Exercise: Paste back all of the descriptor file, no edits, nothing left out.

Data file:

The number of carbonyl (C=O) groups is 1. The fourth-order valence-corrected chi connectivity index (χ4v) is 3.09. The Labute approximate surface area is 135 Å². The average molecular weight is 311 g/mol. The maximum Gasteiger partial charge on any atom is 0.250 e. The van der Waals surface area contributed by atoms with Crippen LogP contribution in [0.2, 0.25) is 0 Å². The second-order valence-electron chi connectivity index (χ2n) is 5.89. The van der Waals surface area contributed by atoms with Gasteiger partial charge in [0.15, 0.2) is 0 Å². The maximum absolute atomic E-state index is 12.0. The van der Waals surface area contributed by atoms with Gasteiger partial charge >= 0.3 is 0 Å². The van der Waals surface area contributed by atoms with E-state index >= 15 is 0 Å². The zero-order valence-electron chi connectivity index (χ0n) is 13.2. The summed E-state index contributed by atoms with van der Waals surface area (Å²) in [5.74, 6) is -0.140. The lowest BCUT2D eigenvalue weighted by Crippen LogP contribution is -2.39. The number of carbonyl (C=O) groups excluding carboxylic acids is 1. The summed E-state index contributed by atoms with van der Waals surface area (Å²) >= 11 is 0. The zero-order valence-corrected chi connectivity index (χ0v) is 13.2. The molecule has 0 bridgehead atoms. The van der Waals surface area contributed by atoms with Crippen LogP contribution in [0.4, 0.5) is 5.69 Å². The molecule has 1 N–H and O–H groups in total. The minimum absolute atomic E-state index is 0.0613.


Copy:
The number of carbonyl (C=O) groups is 1. The fourth-order valence-corrected chi connectivity index (χ4v) is 3.09. The Labute approximate surface area is 135 Å². The average molecular weight is 311 g/mol. The maximum Gasteiger partial charge on any atom is 0.250 e. The van der Waals surface area contributed by atoms with Crippen LogP contribution in [0.2, 0.25) is 0 Å². The second-order valence-electron chi connectivity index (χ2n) is 5.89. The van der Waals surface area contributed by atoms with Gasteiger partial charge in [0.15, 0.2) is 0 Å². The maximum absolute atomic E-state index is 12.0. The van der Waals surface area contributed by atoms with Gasteiger partial charge >= 0.3 is 0 Å². The van der Waals surface area contributed by atoms with E-state index >= 15 is 0 Å². The zero-order valence-electron chi connectivity index (χ0n) is 13.2. The summed E-state index contributed by atoms with van der Waals surface area (Å²) in [5.74, 6) is -0.140. The lowest BCUT2D eigenvalue weighted by Crippen LogP contribution is -2.39. The number of carbonyl (C=O) groups excluding carboxylic acids is 1. The summed E-state index contributed by atoms with van der Waals surface area (Å²) >= 11 is 0. The zero-order valence-corrected chi connectivity index (χ0v) is 13.2. The molecule has 0 bridgehead atoms. The van der Waals surface area contributed by atoms with Crippen LogP contribution in [0.4, 0.5) is 5.69 Å². The molecule has 1 N–H and O–H groups in total. The minimum absolute atomic E-state index is 0.0613.